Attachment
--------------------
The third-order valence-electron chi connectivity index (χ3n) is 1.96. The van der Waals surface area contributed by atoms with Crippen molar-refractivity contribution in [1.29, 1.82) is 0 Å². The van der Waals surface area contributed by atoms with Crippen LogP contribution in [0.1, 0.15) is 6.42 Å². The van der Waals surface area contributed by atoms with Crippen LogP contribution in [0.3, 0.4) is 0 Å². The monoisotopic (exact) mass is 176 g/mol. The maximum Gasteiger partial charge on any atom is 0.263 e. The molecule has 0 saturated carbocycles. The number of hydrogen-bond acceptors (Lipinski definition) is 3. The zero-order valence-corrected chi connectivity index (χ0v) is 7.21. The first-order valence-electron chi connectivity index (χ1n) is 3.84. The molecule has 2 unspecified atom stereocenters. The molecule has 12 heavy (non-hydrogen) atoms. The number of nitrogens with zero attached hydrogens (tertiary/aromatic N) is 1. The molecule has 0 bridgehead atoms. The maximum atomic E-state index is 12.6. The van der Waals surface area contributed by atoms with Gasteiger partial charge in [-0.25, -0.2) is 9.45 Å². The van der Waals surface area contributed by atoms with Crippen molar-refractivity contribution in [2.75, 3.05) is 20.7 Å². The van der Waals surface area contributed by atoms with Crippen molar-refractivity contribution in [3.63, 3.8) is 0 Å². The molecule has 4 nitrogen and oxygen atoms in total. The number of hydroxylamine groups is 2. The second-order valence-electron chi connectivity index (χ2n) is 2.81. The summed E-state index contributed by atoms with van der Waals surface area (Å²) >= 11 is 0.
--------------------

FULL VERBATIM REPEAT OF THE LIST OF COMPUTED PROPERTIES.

The third-order valence-electron chi connectivity index (χ3n) is 1.96. The van der Waals surface area contributed by atoms with Crippen molar-refractivity contribution in [1.29, 1.82) is 0 Å². The van der Waals surface area contributed by atoms with Crippen LogP contribution in [0.1, 0.15) is 6.42 Å². The van der Waals surface area contributed by atoms with Crippen LogP contribution in [0.3, 0.4) is 0 Å². The monoisotopic (exact) mass is 176 g/mol. The maximum Gasteiger partial charge on any atom is 0.263 e. The molecule has 0 saturated carbocycles. The number of hydrogen-bond acceptors (Lipinski definition) is 3. The zero-order valence-corrected chi connectivity index (χ0v) is 7.21. The first-order valence-electron chi connectivity index (χ1n) is 3.84. The molecule has 2 unspecified atom stereocenters. The molecule has 12 heavy (non-hydrogen) atoms. The number of nitrogens with zero attached hydrogens (tertiary/aromatic N) is 1. The molecule has 0 bridgehead atoms. The maximum atomic E-state index is 12.6. The van der Waals surface area contributed by atoms with Gasteiger partial charge in [-0.25, -0.2) is 9.45 Å². The van der Waals surface area contributed by atoms with Crippen molar-refractivity contribution in [2.75, 3.05) is 20.7 Å². The van der Waals surface area contributed by atoms with Crippen molar-refractivity contribution in [3.63, 3.8) is 0 Å². The molecule has 4 nitrogen and oxygen atoms in total. The number of hydroxylamine groups is 2. The second-order valence-electron chi connectivity index (χ2n) is 2.81. The summed E-state index contributed by atoms with van der Waals surface area (Å²) >= 11 is 0.